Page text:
Unfinished Reform of the Institutions Enforcing UK Competition Law

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Abstract

The period since 1998 has seen major changes in competition law, including: public interest was replaced by promotion of competition as the primary duty; anticompetitive agreements and abuse of a dominant position were prohibited, with significant penalties for breach; and the Minister withdrew from case decisions, making the institutions determinative. There were also major organisational changes, including merger of the OFT and CC to form the CMA, and establishment of the CAT as an appeals body. I consider the evolution of these institutions from the perspective of how they frame and influence the quality of first instance determinations. Institutions are hostages to their history, and I trace some of the problems faced by the CMA to its institutional roots. New challenges beyond its control are also identified. Reform is needed. Some of the CMA’s suggestions for legislation are misguided, particularly in replacing its competition duty with ‘the consumer interest’, and reducing the standard of review by the CAT without reform of the CMA. Alternative proposals are considered, including a potential change to a prosecutorial system. I argue that genuinely independent decision-making within the CMA should be preferred and would permit a more limited standard of review.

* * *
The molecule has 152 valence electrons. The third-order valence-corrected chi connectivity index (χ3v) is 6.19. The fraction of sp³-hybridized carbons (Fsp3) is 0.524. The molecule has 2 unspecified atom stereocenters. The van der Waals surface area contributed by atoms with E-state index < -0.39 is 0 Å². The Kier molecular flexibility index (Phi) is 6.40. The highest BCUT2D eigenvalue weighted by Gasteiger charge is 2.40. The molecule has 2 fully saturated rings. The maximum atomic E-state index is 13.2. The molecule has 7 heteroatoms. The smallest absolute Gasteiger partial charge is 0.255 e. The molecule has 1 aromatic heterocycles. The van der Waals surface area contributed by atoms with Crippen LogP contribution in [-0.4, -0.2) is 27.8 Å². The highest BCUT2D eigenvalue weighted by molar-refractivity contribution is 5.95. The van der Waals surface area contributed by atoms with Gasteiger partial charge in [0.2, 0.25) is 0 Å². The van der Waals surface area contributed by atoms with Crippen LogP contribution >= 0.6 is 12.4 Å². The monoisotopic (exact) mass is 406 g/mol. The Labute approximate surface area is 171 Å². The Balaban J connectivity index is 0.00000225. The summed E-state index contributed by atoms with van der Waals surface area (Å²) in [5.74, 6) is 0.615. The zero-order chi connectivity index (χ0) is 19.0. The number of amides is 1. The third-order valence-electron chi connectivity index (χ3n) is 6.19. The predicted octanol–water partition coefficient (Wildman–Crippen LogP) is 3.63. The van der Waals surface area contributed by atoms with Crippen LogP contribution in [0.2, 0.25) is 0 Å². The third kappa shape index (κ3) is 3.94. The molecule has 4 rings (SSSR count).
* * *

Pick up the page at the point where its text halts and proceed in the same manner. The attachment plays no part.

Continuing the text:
Original languageEnglish
Title of host publicationThe UK Competition Regime
Subtitle of host publicationA Twenty-Year Retrospective
EditorsAngus MacCulloch, Barry Rodger, Peter Whelan
Place of PublicationOxford
PublisherOxford University Press
Chapter8
Pages201-229
Number of pages29
ISBN (Electronic)9780198868026
ISBN (Print)9780198868026
DOIs
Publication statusPublished - 1 Jun 2021

Keywords

  • Competition Law
  • Institutional reform
  • Antitrust institutions
  • Competition and Markets Authority (CMA)

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